In a study published in iScience, Professor Akiyoshi Fukamizu of the Life Science Center for Survival Dynamics, Tsukuba Advanced Research Alliance (University of Tsukuba, JAPAN) and the research group reported a new work on discovery of the important role of PRMT1 in dilated cardiomyopathy(DCM).
The heart pumps blood to all organs and tissues of our body that need the oxygen and nutrients it carries. In the United States, the mortality rate due to cardiomyopathies is greater than 10,000 deaths per year. On the other hand, in one of the most common types of heart disease, DCM, the heart (cardiac) muscle enlarges and weakens, preventing the heart from pumping blood efficiently. Moreover, at the time of listing for heart transplantation, the median age is 4years (Ref. 1), and approximately over 10% of children affected with DCM have died at age 2(Ref. 2). While it is known that mutations in the alternative splicing regulator RBM20 gene have been shown to cause human DCM(Ref. 3), genetic information such as gene expression and alternative splicing related to DCMs remains unidentified.
Arginine methylation is a posttranslational modification of proteins, and is catalyzed by protein arginine methyltransferases (PRMTs). PRMT1, amajormethyltransferase active in mammalian cells, regulates various cellular functions such as gene expression, DNA replication, and cell proliferation. It is of note that these functions were identified by experiments with culture cells, while physiological roles of arginine methylation have been largely unknown.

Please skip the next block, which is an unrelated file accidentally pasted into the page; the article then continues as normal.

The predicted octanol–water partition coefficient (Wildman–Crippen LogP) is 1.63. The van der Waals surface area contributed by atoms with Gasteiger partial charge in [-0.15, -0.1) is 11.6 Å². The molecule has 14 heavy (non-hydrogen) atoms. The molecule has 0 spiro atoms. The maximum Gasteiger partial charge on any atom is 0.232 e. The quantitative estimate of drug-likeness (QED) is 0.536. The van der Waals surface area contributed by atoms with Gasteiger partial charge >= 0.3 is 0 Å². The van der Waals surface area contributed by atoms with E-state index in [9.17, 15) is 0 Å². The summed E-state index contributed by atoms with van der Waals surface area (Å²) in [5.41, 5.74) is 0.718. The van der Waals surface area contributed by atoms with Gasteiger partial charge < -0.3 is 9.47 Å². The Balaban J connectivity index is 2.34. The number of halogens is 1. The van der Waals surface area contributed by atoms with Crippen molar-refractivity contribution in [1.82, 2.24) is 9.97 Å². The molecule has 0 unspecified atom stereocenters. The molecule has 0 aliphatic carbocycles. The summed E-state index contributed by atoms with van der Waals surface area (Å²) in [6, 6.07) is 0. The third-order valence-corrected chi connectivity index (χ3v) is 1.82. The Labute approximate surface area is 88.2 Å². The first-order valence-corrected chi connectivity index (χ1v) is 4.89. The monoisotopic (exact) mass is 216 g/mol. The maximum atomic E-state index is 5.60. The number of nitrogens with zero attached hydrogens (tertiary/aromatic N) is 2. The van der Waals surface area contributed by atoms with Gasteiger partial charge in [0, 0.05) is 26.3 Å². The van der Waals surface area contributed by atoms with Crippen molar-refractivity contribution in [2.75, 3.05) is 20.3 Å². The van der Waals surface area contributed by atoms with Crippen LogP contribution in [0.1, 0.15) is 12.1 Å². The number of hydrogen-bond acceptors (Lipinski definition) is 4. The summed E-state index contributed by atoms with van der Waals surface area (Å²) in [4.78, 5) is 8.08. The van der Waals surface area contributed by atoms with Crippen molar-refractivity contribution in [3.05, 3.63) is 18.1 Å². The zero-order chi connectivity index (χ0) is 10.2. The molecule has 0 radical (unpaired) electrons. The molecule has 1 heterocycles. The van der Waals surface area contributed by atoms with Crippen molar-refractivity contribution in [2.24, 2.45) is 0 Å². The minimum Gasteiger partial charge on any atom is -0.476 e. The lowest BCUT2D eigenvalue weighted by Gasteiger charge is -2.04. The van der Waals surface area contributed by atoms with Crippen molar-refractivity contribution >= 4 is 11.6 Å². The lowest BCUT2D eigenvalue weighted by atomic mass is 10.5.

Previous studies showed the expression levels of PRMT1 were changed in the heart tissue of heart failure patients. However, we did not understand the role of PRMT1 in the normal or the failing heart. To address this question, researchers generated heart-specific PRMT1 knockout mouse, namely PRMT1-cKO mouse, which lacks PRMT1 in cardiomyocytes, the heart muscles. Interestingly, the PRMT1-cKO mice developed severe DCM from the juvenile stage and sudden death, suggesting that PRMT1 is critical for the proper cardiac function.
To uncover the mechanism underlying the heart dysfunction in PRMT1-cKO mice, the researchers focused on messenger RNA (mRNA) alternative splicing, because some splicing regulators were known as methylation targets of PRMT1. Alternative splicing is a cellular system that produces a variety of proteins from a genome by selecting which part of the genes should be translated to proteins. Using a high-throughput RNA sequencing (RNA-seq) for gene analysis, researchers found aberrant mRNA splicing patterns of multiple genes in the PRMT1-deficient heart, suggesting that dysregulation of alternative splicing is strongly linked to the defective cardiac function observed in PRMT1-cKO mice.
Recently, a number of studies have suggested that abnormal mRNA splicing is related to the pathogenesis of DCM; however, its regulatory mechanisms are largely unknown. “Our findings may become a breakthrough for understanding the mechanism of DCM,” says Akiyoshi Fukamizu. “DCM has serious prognosis, especially in cases of patients at young ages, including infants. We hope our study will benefit the development of new treatments for DCM patients.”